Government to consider creating specialist ”housing court”.
'Bristol Res' Blog • 16 November 2018
Ministers unveiled plans this week for a consultation entitled ”Considering the case for a Housing Court” . The Government is inviting views from landlords and tenants with the aim of better understanding and improving the experience of people using courts and tribunal services in property cases. It sets out the idea of a specialist Housing Court, which if introduced would hope to reduce delays and simplify the process of property disputes between landlords and tenants.
Outlining the plans James Brokenshire, the communities secretary, said: “Everyone deserves to live in a safe and decent home, and this government is bringing about real change in making renting more secure. This is particularly important for families and vulnerable tenants who live with the fear of suddenly being forced to move, or fear eviction if they complain about problems with their home”
“It is also important for landlords who, in a minority of cases, struggle to get their property back when they have reason to do so.”
He added: “The proposals announced today will help ensure both tenants and landlords can access justice when they need it – creating a fair housing market that works for everyone.
Currently such disputes are heard in the county court before passing through the High Court and magistrates’ court, but the plans would create a streamlined legal service.
ARLA Propertymark Chief Executive, David Cox said in response,
“We welcome today’s news and are pleased the Government is finally listening to the industry. We have long urged Government to take an holistic approach to the laws governing the private rented sector, and are optimistic that today’s announcement is an acknowledgement of the necessity for this approach. The creation of a Housing Court would be a huge leap forward for landlords, tenants and agents alike, and have a wholly positive impact on the sector.”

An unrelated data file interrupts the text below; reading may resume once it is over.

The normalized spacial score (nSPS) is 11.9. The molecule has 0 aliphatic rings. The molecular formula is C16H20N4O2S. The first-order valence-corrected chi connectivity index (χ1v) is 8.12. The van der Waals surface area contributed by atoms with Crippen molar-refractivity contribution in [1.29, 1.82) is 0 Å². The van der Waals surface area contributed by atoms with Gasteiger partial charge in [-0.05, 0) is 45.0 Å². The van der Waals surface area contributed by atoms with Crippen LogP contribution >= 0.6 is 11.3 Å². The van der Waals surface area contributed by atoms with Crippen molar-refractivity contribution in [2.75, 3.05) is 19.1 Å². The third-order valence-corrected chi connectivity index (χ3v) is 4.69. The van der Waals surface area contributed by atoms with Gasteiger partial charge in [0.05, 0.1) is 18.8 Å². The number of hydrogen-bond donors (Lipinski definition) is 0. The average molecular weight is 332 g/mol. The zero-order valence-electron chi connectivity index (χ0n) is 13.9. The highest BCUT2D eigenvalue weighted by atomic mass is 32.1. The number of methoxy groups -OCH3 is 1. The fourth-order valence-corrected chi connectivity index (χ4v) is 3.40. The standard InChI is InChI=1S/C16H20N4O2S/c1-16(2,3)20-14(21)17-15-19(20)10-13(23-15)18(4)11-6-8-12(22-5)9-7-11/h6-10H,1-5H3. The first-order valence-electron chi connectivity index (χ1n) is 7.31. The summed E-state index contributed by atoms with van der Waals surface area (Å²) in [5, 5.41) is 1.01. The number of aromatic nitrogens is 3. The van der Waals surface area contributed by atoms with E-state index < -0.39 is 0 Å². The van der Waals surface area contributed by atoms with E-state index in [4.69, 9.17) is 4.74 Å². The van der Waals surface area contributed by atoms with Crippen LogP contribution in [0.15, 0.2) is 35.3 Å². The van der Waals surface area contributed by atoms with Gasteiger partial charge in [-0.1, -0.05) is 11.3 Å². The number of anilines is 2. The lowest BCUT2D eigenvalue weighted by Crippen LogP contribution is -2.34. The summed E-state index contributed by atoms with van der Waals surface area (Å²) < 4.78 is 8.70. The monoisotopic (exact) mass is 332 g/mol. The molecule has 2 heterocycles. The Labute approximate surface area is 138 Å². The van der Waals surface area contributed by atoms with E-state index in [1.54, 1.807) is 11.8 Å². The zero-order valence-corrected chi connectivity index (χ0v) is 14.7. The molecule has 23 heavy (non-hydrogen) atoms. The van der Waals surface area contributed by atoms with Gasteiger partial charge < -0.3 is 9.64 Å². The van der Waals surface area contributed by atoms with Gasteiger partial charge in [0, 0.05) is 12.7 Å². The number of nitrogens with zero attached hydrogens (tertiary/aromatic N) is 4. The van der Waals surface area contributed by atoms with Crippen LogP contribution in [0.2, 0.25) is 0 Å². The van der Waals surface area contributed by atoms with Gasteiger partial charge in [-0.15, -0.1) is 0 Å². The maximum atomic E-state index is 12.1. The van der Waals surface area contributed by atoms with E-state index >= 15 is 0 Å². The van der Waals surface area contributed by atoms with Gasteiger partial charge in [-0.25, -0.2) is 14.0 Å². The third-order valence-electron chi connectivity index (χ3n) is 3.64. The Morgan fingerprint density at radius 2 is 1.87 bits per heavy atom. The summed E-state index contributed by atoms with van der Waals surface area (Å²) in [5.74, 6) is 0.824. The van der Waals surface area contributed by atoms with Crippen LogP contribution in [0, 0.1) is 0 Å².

The consultation can be accessed by clicking here
Just lettings, just Bristol
Bristol City Council declares ‘climate emergency’ and backs total carbon neutrality by 2030
Bristol City Council has declared a “climate emergency” and has unanimously backed a commitment to make the city carbon neutral by 2030.
In the Full Council meeting this week, Green Councillor Carla Denyer put forward the motion to “declare a climate emergency,” and received backing from the full council to making Bristol a carbon-neutral city by 2030.
The local authority will call on the city’s mayor to action this, and wants a report in six months’ time on how the emergency will be dealt with.
The proposals come as a UN report last month said there are only 12 years left to reverse the effects of irreversible climate damage and breakdown.
Bristol’s target is much more ambitious than the UK Government’s target of reducing emissions by 80% by 2050, and indeed Manchester’s who recently announced their target of becoming carbon neutral by 2040.
Councillor Denyer said: “This is a fantastic day for Bristol and I’m delighted the council will be bringing forward its target for carbon neutrality to 2030. We can’t wait for the UN or national governments to negotiate when we have just 12 years to act – we have to show how it’s done and commit to ambitious action at the level of cities, which we did this evening.”
Just lettings, just Bristol